“…the following day Captain Ribault erected a column of hard stone on the banks of this river, not far from the mouth of the river and on a little sandy knoll. The coat of arms of France was carved upon it. This done, he embarked again to continue the survey of the northern coast as he had planned.” Three Voyages, Renee Laudonniere
After arriving back in the New World and landing thirty leagues south of the St. Johns (which they called the River of May), Laudonniere departed this location and returned to where Ribault had constructed the monument. At this time the native Timucua Indians held the stone marker in high regard:
“When the French landed in Florida on their second voyage under Laudonniire, that leader went on shore with five and twenty arquebusiers, after obtaining a safe-conduct from the Indians, who had gathered in crowds to see them. The chief Athore, who lived four or five miles from the seashore, also came ; and after an exchange of presents had been made, accompanied by demonstrations of all manner of kind feeling, the chief gave them to understand that he wished to show them something remarkable, and that he desired they would go with him for that purpose. To this consent was given ; although, as the chief had with him a great number of his people, caution and circumspection were used. He then conducted them directly to the island where Ribaud had set up on a mound a stone column ornamented with the arms of the king of France. On approaching^ they found that these Indians were worshipping this stone as an idol ; and the chief himself, having saluted it with signs of reverence such as his subjects were in the habit of showing to himself, kissed it. His men followed his example^ and we were invited to do the same. Before the monument there lay various offerings of the fruits, and edible or medicinal roots, growing thereabouts ; vessels of perfumed oils ; a bow, and arrows ; and it was wreathed around from top to bottom with flowers of all sorts, and boughs of the trees esteemed choicest. After witnessing these ceremonies of these poor savages, our men returned to their companions, and set about choosing a place for erecting a fort.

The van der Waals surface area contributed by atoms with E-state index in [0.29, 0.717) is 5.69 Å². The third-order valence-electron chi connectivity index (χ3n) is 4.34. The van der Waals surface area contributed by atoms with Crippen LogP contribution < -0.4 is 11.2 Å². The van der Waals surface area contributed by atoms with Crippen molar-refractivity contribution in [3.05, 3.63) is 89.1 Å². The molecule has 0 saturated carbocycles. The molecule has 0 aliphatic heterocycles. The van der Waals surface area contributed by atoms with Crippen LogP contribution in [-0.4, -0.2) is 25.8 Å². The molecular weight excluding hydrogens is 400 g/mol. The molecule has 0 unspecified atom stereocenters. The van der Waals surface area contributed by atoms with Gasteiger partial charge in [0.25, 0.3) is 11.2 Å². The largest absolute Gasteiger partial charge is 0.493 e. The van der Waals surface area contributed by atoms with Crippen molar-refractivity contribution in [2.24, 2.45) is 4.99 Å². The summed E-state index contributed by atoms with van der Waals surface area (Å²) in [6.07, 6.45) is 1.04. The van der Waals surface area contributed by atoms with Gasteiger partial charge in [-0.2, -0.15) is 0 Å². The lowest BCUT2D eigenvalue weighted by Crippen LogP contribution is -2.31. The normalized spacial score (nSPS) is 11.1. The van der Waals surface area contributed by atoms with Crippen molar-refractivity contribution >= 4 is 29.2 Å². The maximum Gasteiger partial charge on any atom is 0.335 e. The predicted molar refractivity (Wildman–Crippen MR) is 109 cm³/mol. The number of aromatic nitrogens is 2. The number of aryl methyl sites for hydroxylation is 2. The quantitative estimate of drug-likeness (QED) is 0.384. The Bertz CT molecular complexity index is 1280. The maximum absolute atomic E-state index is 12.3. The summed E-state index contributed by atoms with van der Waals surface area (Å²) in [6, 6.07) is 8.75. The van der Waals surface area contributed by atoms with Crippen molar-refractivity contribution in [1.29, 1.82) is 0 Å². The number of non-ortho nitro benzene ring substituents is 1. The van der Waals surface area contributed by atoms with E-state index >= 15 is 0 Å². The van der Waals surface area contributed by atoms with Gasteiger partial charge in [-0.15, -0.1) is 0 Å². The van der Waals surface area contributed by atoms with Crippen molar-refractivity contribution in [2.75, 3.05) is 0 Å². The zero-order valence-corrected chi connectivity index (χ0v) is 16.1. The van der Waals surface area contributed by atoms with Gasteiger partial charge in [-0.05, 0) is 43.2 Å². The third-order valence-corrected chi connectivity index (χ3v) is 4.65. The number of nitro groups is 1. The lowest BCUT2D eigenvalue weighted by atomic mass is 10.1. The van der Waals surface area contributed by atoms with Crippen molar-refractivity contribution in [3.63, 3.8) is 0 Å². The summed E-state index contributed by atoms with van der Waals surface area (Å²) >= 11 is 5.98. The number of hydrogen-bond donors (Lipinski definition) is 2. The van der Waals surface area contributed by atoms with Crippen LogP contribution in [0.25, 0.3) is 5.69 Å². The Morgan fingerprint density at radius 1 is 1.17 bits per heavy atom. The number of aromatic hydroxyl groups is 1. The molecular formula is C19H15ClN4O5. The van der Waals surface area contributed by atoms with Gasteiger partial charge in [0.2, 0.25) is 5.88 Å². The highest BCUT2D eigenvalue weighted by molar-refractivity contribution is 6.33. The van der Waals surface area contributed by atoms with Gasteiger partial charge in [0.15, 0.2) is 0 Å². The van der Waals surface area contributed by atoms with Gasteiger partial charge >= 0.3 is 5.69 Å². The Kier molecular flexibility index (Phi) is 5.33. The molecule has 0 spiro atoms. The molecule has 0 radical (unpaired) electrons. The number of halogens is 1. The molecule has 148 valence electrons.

This chief, Athore, is very handsome, prudent, honorable, strong, and of very great stature, being more than half a foot taller than the tallest of our men ; and his bearing was marked by a modest gravity, which had a strikingly majestic effect. He had married his mother, and had by her a number of sons and daughters, whom he showed to us, striking his thigh as he did so. After this marriage, his father Saturioua lived with her no longer.” Narrative of Le Moyne, Jacques Le Moyne
“…Then the chief suggested going to see the stone column that we had erected during the voyage of Jean Ribault, and of which I have already spoken. It was a thing to which they ascribed great significance. Having granted their request to go to the place where the stone was set up, we found it to be crowned with magnolia garlands and at its foot there were little baskets of corn which they called in their language ‘tapaga tapola.’ They kissed the stone on their arrival with great reverence and asked us to do the same. As a matter of friendship we could not refuse, and when this was done the chief took me by the hand as if he had a great secret to tell me, and showed me by signs how far up the river his dominion lay. He said that he was called Paracousi Satouriona, which amounts to King Satouriona.” Three Voyages, Renee Laudonniere
The French were quite impressed with the artistry of the natives:
“…I returned the next day with my lieutenant and a number of soldiers to visit the chief of the River of May. He waited for us at the same place where we had talked to him the day before. We found him in the shade of an arbor, accompanied by eighty Indians. He was clothed in a great deerskin, dressed out like chamois and painted in strange designs of various colors. The paintings were so naturally charming and still so consistent with the rules of art that no professional artist could find fault with them. The natural ability of these strange people is so perfectly adjusted that, without sophisticated artistry, they can content they eye of the trained artist, even the perfectionist.” Three Voyages, Rene Laudonniere